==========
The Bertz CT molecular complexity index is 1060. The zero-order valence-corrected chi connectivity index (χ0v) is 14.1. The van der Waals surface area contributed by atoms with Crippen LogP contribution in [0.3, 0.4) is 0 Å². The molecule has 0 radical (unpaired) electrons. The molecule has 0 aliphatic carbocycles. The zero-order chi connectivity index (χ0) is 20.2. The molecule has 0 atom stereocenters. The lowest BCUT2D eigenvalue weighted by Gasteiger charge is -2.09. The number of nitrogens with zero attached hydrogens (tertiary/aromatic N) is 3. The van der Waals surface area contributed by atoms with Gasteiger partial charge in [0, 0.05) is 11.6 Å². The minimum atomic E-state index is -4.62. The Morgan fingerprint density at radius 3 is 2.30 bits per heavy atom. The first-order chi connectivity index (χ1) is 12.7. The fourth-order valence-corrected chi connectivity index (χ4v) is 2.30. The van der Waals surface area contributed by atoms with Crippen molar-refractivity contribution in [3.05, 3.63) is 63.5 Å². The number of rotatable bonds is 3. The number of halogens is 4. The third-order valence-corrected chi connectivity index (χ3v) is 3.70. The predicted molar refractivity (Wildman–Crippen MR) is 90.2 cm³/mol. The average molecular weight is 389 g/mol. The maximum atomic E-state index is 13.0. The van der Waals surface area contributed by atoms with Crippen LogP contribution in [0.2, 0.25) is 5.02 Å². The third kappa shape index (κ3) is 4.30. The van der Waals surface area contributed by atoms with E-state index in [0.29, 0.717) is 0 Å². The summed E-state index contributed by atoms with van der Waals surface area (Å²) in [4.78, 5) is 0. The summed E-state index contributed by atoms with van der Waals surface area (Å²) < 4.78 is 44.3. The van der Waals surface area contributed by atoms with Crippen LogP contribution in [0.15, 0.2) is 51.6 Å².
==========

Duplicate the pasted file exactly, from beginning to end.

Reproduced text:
The Bertz CT molecular complexity index is 1060. The zero-order valence-corrected chi connectivity index (χ0v) is 14.1. The van der Waals surface area contributed by atoms with Crippen LogP contribution in [0.3, 0.4) is 0 Å². The molecule has 0 radical (unpaired) electrons. The molecule has 0 aliphatic carbocycles. The zero-order chi connectivity index (χ0) is 20.2. The molecule has 0 atom stereocenters. The lowest BCUT2D eigenvalue weighted by Gasteiger charge is -2.09. The number of nitrogens with zero attached hydrogens (tertiary/aromatic N) is 3. The van der Waals surface area contributed by atoms with Gasteiger partial charge in [0, 0.05) is 11.6 Å². The minimum atomic E-state index is -4.62. The Morgan fingerprint density at radius 3 is 2.30 bits per heavy atom. The first-order chi connectivity index (χ1) is 12.7. The fourth-order valence-corrected chi connectivity index (χ4v) is 2.30. The van der Waals surface area contributed by atoms with Crippen molar-refractivity contribution in [3.05, 3.63) is 63.5 Å². The number of rotatable bonds is 3. The number of halogens is 4. The third-order valence-corrected chi connectivity index (χ3v) is 3.70. The predicted molar refractivity (Wildman–Crippen MR) is 90.2 cm³/mol. The average molecular weight is 389 g/mol. The maximum atomic E-state index is 13.0. The van der Waals surface area contributed by atoms with Crippen LogP contribution in [0.2, 0.25) is 5.02 Å². The third kappa shape index (κ3) is 4.30. The van der Waals surface area contributed by atoms with E-state index in [0.29, 0.717) is 0 Å². The summed E-state index contributed by atoms with van der Waals surface area (Å²) in [4.78, 5) is 0. The summed E-state index contributed by atoms with van der Waals surface area (Å²) < 4.78 is 44.3. The van der Waals surface area contributed by atoms with Crippen LogP contribution in [0.15, 0.2) is 51.6 Å².